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Web Alert: Three further lessons from near-miss reports
News & Insights 25 May 2016
The ‘Confidential Hazardous Incident Reporting Programme’ (CHIRP) works to collect information regarding incidents or near-misses and distribute this knowledge to assist others to learn from these experiences. Their latest initiative, sponsored by The Standard Club, is the production of new ‘video maritime feedback bulletins’ which are released on a quarterly basis.
The ‘Confidential Hazardous Incident Reporting Programme’ (CHIRP) works to collect information regarding incidents or near-misses and distribute this knowledge to assist others to learn from these experiences. Its latest initiative, sponsored by The Standard Club, is the production of new ‘video maritime feedback bulletins’ which are released on a quarterly basis. Each eight minute production promotes good safety practices and provides opportunities for ship owners and operators to compare their organisation’s own performance in such matters, which aligns with The Standard Club’s own efforts to reduce losses and accidents in the international maritime industry.
Near misses and minor incidents should not go unreported as they allow companies to learn from hazardous incidents at sea and those occurring in port at the interface between the ship and the shore facilities. The information for these bulletins is gathered from seafarers reporting incidents they have witnessed, but each report is treated in strict confidence and used only to illustrate a hazard. Seaferers and shore managers should also report near-misses according to their company practices. For the CHIRP scheme, reports can be submitted at email@example.com.
Read more on the first bulletin in the series here.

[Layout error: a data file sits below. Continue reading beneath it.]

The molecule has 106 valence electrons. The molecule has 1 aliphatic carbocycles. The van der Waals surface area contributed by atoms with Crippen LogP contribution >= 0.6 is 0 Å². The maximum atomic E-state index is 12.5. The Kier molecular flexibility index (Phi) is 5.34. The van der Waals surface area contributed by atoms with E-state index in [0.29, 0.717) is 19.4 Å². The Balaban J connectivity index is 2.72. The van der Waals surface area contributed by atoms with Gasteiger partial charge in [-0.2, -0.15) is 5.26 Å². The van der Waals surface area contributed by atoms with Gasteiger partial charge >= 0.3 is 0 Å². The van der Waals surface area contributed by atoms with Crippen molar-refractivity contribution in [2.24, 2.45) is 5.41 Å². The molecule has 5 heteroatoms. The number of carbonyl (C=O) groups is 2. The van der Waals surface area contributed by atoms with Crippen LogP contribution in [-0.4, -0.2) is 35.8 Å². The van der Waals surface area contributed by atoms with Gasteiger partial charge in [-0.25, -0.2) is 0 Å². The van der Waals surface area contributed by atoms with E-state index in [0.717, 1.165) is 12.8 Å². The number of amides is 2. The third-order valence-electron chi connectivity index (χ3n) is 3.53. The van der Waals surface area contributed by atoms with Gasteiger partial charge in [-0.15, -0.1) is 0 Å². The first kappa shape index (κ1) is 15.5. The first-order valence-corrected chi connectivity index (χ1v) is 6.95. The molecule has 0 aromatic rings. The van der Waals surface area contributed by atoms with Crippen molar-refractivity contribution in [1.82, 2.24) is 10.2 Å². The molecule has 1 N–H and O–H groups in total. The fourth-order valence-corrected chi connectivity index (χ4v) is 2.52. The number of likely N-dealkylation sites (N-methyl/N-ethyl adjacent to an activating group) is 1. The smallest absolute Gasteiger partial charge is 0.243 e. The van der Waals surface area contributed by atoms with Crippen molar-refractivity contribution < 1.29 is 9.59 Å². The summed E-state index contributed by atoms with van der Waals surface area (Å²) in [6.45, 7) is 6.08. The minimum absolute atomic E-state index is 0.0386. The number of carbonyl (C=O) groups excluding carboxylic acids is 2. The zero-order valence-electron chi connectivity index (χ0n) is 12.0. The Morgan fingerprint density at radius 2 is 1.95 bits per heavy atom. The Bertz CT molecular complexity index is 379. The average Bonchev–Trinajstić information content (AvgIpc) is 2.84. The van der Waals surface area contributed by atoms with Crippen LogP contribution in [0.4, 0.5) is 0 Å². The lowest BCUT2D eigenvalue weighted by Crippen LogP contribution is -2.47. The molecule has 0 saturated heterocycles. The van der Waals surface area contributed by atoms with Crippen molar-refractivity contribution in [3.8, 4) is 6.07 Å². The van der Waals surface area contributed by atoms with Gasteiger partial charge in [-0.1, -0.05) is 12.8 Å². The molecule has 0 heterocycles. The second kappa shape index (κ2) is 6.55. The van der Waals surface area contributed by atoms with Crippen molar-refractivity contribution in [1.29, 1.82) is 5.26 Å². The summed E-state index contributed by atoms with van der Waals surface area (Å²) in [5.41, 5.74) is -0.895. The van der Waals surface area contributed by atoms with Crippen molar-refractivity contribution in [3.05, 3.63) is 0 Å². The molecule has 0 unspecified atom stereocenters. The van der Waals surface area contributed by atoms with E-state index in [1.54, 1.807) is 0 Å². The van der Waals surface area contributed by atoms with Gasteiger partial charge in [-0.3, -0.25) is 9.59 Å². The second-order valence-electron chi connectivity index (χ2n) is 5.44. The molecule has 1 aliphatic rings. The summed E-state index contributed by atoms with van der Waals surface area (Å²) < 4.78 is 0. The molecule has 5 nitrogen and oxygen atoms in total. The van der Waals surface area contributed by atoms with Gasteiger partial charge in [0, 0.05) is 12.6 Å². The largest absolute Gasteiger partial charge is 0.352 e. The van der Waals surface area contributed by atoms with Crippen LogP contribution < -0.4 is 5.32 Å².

The second bulletin looks at another three reported events and the ways in which they could have been avoided. The first case study focuses on the collision regulations (COLREGS). The COLREGS apply to all safety at sea, the central maxim being: positive action, taken in ample time. This case looks at a dangerous close encounter in a traffic separation scheme (TSS) in the Dover Strait. A container ship moving at speed was overtaking a VLCC, using the Sandettie Deep Water route, despite being below the minimum draught. The ship refused to alter course despite communication and passed too close, and was later also close to entering the opposing traffic lane when avoiding a bulk carrier. The manouevre should not have taken place, given the danger of interaction between the two vessels and the severe consequences of disrupting the shipping route that would be caused by a collision in this location. Passage plans should comply with local guidance for a deep water route, and be put in place well prior to arrival at the TSS. General guidance should also be considered: slow down if in doubt, keep in mind the vessel astern, don’t overtake without ample time and space, and don’t rely on electronic aids alone.
The second and third case studies look at on-board operations.
During maintenance work, pipes serving the exhaust gas heater fire suppressant system were discovered to be thinned and virtually blocked, meaning the system would have failed in the event of fire. In this case, a comprehensive approach was taken to rectify the fault. However, this fault may not have been spotted had the maintenance work not been done. Stringent inspection regimes must be integrated into the ship’s planned maintenance system to check that these emergency systems which are not often used are still regularly maintained and not forgotten.
The third case study looks at entry into enclosed spaces, and discusses what should be considered an enclosed space and what constitutes actual entry, to determine when ventilation and safety equipment are required. If in doubt, seafarers should treat any space defined as ‘enclosed’ by the IMO resolution as an enclosed space and follow the procedures accordingly.
The bulletin is available here.